What: Claridge’s much anticipated annual Christmas Tree is designed by a different icon each year. Fashion star Diane von Furstenberg created “The Tree of Love” for 2018 featuring 8,000 iridescent hand-painted silver-leafed leaves. Karl Lagerfeld and Dolce & Gabbana are among the other famous names to have provided some artistic flair since Claridge’s introduced the Christmas Tree in 2009.

Where: Claridge’s is located in London – a short walk from the Bond Street Underground station

When: From late November

 

Christmas Lights Tour of London

What: Tour the dazzling Christmas Lights of London. Be transported through London with friends and family during the 'Most Wonderful time of year', and see how the city comes alive with festive cheer!

Where: Departing from Leicester Square, the tour takes you past the iconic Christmas Tree in Trafalgar Square, Oxford Street, Regent Street and many more of London's famous streets.

When: Tours run from mid-November to late December.

 

Glow Wild in West Sussex

What: The Glow Wild winter lantern festival is a spellbinding trail that takes place at Wakehurst, a beautiful botanic garden and country estate in southern England. The event brings trees, ponds and forest floors to life with hundreds of glowing lanterns, torches of fire and magical soundscapes.

Where: Wakehurst Estate is located in West Sussex – approximately one hour 15minutes from London by rail.

When: Thursday to Sunday, 21 November - 22 December, 4.30pm-8pm.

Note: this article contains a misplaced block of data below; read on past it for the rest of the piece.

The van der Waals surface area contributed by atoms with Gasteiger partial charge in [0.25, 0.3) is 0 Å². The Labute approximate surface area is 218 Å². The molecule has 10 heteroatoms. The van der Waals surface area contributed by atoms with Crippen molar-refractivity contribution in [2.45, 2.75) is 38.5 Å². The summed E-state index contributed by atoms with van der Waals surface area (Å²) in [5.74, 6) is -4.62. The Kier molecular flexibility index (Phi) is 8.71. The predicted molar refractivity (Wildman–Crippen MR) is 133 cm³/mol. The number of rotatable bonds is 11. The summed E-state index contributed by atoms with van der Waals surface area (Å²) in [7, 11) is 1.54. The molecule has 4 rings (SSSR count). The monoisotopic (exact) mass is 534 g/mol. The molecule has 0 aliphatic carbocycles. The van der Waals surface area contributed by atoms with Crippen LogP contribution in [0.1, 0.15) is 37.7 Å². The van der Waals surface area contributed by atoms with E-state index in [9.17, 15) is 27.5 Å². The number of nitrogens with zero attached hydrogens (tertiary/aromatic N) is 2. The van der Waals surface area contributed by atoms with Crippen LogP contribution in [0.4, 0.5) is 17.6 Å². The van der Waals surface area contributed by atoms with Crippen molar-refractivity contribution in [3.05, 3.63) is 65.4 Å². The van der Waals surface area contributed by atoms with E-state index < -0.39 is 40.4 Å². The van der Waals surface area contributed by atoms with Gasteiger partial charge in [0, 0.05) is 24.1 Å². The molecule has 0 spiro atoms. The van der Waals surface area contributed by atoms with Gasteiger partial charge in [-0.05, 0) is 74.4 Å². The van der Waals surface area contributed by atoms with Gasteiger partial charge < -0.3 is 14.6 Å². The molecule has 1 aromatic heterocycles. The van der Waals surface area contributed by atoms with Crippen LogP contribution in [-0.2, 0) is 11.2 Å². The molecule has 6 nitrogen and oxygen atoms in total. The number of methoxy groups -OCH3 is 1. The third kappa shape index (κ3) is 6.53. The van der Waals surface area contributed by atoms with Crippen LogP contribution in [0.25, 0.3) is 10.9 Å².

Epic Illumination in Oxfordshire

What: Oxfordshire has so much rich history and culture to offer, and will be bustling with all things Christmas this winter. At Blenheim Palace (the birthplace of Winston Churchill), the Illuminated Christmas Lights Trail will be brighter than ever before with lasers, projections, and thousands of pea-lights. From the delicate and twinkling to the grand and spectacular, the Formal Gardens will light up once again for a festive journey of exploration and wonder. The surrounds of the Palace will be transformed into a magical wonderland for Alice in the Palace, a festive indoor trail designed to leave you with a grin like a Cheshire Cat.

Where: Blenheim Palace is located in Oxfordshire – approximately one hour 30 minutes from London by rail.

When: 22 November - 5 January 

 

Enjoy a German Christmas Market in England’s Heartland

What: Not only is Birmingham's Frankfurt Christmas Market the UK’s largest outdoor market, but it also claims the title as the biggest authentic German Christmas Market outside of Germany and Austria! The festival takes over the city’s Victoria Square, offering up tasty German treats like schnitzels, bratwursts, and gluhwein and a variety of stalls selling traditional Christmas gifts. There’s also live music at the bandstand to get you in to the swing of the season’s festivities.

Where: Victoria Square is located in Birmingham – approximately one hour 20minutes from London by rail.

When: 7 November - 23 December (daily), 10am-9pm

SCOTLAND

Christmas Market Magic in Edinburgh

What: Tumble into a magical winter wonderland in the centre of a fairytale city. Edinburgh's Winter Festivals bring Edinburgh's Christmas and Edinburgh's Hogmanay together in a magical explosion of twinkling lights, enchanting sounds, mouth-watering flavours and lots of fun and laughter. At Edinburgh’s traditional Highland Christmas, you’ll find everything from Scottish produce and mulled wine to handcrafted Christmas gifts and goods.

Where: all across Edinburgh – approximately three hours 30minutes from Manchester and four hours 15 minutes from London by rail.